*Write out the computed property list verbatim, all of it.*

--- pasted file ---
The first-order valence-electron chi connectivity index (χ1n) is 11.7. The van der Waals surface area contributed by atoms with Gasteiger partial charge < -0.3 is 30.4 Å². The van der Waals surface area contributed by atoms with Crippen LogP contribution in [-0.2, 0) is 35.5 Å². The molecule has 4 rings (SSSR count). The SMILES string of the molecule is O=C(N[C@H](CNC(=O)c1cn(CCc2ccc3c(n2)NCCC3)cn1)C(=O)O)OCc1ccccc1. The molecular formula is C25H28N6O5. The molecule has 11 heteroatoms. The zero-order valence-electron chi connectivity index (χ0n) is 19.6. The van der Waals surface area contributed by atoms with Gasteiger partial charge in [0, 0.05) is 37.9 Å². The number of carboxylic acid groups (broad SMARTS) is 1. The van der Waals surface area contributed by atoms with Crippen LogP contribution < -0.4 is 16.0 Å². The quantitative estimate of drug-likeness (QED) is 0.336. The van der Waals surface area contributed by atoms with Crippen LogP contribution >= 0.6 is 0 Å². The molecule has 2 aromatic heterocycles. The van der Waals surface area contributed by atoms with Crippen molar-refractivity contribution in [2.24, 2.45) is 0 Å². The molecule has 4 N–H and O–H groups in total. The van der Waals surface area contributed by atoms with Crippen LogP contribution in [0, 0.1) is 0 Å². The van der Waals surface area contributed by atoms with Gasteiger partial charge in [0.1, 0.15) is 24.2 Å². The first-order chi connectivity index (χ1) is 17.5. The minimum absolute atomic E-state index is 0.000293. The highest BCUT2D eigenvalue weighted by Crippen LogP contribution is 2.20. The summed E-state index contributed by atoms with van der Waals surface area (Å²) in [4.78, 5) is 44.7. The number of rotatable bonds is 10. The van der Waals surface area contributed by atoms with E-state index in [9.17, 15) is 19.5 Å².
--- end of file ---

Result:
The first-order valence-electron chi connectivity index (χ1n) is 11.7. The van der Waals surface area contributed by atoms with Gasteiger partial charge < -0.3 is 30.4 Å². The van der Waals surface area contributed by atoms with Crippen LogP contribution in [-0.2, 0) is 35.5 Å². The molecule has 4 rings (SSSR count). The SMILES string of the molecule is O=C(N[C@H](CNC(=O)c1cn(CCc2ccc3c(n2)NCCC3)cn1)C(=O)O)OCc1ccccc1. The molecular formula is C25H28N6O5. The molecule has 11 heteroatoms. The zero-order valence-electron chi connectivity index (χ0n) is 19.6. The van der Waals surface area contributed by atoms with Gasteiger partial charge in [0, 0.05) is 37.9 Å². The number of carboxylic acid groups (broad SMARTS) is 1. The van der Waals surface area contributed by atoms with Crippen LogP contribution < -0.4 is 16.0 Å². The quantitative estimate of drug-likeness (QED) is 0.336. The van der Waals surface area contributed by atoms with Crippen LogP contribution >= 0.6 is 0 Å². The molecule has 2 aromatic heterocycles. The van der Waals surface area contributed by atoms with Crippen molar-refractivity contribution in [2.24, 2.45) is 0 Å². The molecule has 4 N–H and O–H groups in total. The van der Waals surface area contributed by atoms with Crippen LogP contribution in [0, 0.1) is 0 Å². The van der Waals surface area contributed by atoms with Gasteiger partial charge in [0.1, 0.15) is 24.2 Å². The first-order chi connectivity index (χ1) is 17.5. The minimum absolute atomic E-state index is 0.000293. The highest BCUT2D eigenvalue weighted by Crippen LogP contribution is 2.20. The summed E-state index contributed by atoms with van der Waals surface area (Å²) in [4.78, 5) is 44.7. The number of rotatable bonds is 10. The van der Waals surface area contributed by atoms with E-state index in [9.17, 15) is 19.5 Å².